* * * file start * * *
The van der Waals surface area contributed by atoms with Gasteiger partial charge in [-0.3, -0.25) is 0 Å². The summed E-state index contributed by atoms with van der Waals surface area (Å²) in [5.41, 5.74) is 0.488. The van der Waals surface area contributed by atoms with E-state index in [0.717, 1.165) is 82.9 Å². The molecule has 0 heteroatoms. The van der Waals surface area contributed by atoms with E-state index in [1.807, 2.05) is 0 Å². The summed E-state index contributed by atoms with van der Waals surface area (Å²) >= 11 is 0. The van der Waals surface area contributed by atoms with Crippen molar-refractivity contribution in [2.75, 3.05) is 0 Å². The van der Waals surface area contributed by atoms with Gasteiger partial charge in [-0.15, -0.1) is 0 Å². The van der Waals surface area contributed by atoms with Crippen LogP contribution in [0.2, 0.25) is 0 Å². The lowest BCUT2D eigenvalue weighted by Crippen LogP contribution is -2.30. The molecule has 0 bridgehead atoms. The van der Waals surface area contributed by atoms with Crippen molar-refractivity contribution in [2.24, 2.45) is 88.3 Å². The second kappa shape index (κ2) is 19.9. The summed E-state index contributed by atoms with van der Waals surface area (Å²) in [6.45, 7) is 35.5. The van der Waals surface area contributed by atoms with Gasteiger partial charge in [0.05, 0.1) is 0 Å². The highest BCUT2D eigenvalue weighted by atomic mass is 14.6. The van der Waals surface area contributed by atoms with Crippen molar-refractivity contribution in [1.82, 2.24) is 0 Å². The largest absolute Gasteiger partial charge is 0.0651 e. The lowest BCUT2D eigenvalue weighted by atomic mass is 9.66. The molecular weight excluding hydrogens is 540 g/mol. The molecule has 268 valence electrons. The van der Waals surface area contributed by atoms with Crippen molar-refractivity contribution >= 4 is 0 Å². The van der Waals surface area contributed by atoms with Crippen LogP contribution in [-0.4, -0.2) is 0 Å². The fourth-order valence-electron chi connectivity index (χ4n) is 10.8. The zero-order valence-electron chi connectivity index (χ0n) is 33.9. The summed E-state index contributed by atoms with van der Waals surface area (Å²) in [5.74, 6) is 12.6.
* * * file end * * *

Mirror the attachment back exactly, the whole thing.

The van der Waals surface area contributed by atoms with Gasteiger partial charge in [-0.3, -0.25) is 0 Å². The summed E-state index contributed by atoms with van der Waals surface area (Å²) in [5.41, 5.74) is 0.488. The van der Waals surface area contributed by atoms with E-state index in [0.717, 1.165) is 82.9 Å². The molecule has 0 heteroatoms. The van der Waals surface area contributed by atoms with E-state index in [1.807, 2.05) is 0 Å². The summed E-state index contributed by atoms with van der Waals surface area (Å²) >= 11 is 0. The van der Waals surface area contributed by atoms with Crippen molar-refractivity contribution in [2.75, 3.05) is 0 Å². The van der Waals surface area contributed by atoms with Gasteiger partial charge in [-0.15, -0.1) is 0 Å². The van der Waals surface area contributed by atoms with Crippen LogP contribution in [0.2, 0.25) is 0 Å². The lowest BCUT2D eigenvalue weighted by Crippen LogP contribution is -2.30. The molecule has 0 bridgehead atoms. The van der Waals surface area contributed by atoms with Crippen molar-refractivity contribution in [2.24, 2.45) is 88.3 Å². The second kappa shape index (κ2) is 19.9. The summed E-state index contributed by atoms with van der Waals surface area (Å²) in [6.45, 7) is 35.5. The van der Waals surface area contributed by atoms with Gasteiger partial charge in [0.05, 0.1) is 0 Å². The highest BCUT2D eigenvalue weighted by atomic mass is 14.6. The van der Waals surface area contributed by atoms with Crippen molar-refractivity contribution in [1.82, 2.24) is 0 Å². The largest absolute Gasteiger partial charge is 0.0651 e. The lowest BCUT2D eigenvalue weighted by atomic mass is 9.66. The molecular weight excluding hydrogens is 540 g/mol. The molecule has 268 valence electrons. The van der Waals surface area contributed by atoms with Crippen molar-refractivity contribution >= 4 is 0 Å². The van der Waals surface area contributed by atoms with Crippen LogP contribution in [-0.4, -0.2) is 0 Å². The fourth-order valence-electron chi connectivity index (χ4n) is 10.8. The zero-order valence-electron chi connectivity index (χ0n) is 33.9. The summed E-state index contributed by atoms with van der Waals surface area (Å²) in [5.74, 6) is 12.6.